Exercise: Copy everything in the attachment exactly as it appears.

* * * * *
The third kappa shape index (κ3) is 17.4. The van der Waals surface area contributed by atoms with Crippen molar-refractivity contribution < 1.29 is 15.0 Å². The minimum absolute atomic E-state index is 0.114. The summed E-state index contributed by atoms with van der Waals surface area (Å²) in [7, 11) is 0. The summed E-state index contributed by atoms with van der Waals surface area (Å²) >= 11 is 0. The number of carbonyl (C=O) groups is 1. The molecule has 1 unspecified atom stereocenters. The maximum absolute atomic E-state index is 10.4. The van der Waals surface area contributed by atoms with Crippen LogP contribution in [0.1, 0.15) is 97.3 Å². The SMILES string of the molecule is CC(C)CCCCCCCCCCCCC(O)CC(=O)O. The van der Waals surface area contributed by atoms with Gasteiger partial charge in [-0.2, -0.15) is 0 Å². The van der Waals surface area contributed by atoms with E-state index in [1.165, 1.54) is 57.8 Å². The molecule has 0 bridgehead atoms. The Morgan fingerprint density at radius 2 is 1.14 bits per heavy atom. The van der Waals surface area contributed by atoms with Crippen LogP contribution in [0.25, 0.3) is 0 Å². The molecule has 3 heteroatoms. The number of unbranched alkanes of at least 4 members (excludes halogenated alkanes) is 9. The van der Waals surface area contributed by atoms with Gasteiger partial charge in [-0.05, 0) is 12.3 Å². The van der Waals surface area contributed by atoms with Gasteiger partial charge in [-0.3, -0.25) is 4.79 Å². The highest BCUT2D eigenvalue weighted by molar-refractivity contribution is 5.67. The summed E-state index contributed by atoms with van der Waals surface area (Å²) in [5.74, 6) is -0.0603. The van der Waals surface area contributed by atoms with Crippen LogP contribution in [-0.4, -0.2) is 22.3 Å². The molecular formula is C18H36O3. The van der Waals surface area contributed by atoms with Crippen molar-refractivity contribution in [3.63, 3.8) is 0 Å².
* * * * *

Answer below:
The third kappa shape index (κ3) is 17.4. The van der Waals surface area contributed by atoms with Crippen molar-refractivity contribution < 1.29 is 15.0 Å². The minimum absolute atomic E-state index is 0.114. The summed E-state index contributed by atoms with van der Waals surface area (Å²) in [7, 11) is 0. The summed E-state index contributed by atoms with van der Waals surface area (Å²) >= 11 is 0. The number of carbonyl (C=O) groups is 1. The molecule has 1 unspecified atom stereocenters. The maximum absolute atomic E-state index is 10.4. The van der Waals surface area contributed by atoms with Crippen LogP contribution in [0.1, 0.15) is 97.3 Å². The SMILES string of the molecule is CC(C)CCCCCCCCCCCCC(O)CC(=O)O. The van der Waals surface area contributed by atoms with Gasteiger partial charge in [-0.2, -0.15) is 0 Å². The van der Waals surface area contributed by atoms with E-state index in [1.165, 1.54) is 57.8 Å². The molecule has 0 bridgehead atoms. The Morgan fingerprint density at radius 2 is 1.14 bits per heavy atom. The van der Waals surface area contributed by atoms with Crippen LogP contribution in [0.25, 0.3) is 0 Å². The molecule has 3 heteroatoms. The number of unbranched alkanes of at least 4 members (excludes halogenated alkanes) is 9. The van der Waals surface area contributed by atoms with Gasteiger partial charge in [-0.05, 0) is 12.3 Å². The van der Waals surface area contributed by atoms with Gasteiger partial charge in [-0.3, -0.25) is 4.79 Å². The highest BCUT2D eigenvalue weighted by molar-refractivity contribution is 5.67. The summed E-state index contributed by atoms with van der Waals surface area (Å²) in [5.74, 6) is -0.0603. The van der Waals surface area contributed by atoms with Crippen LogP contribution in [-0.4, -0.2) is 22.3 Å². The molecular formula is C18H36O3. The van der Waals surface area contributed by atoms with Crippen molar-refractivity contribution in [3.63, 3.8) is 0 Å².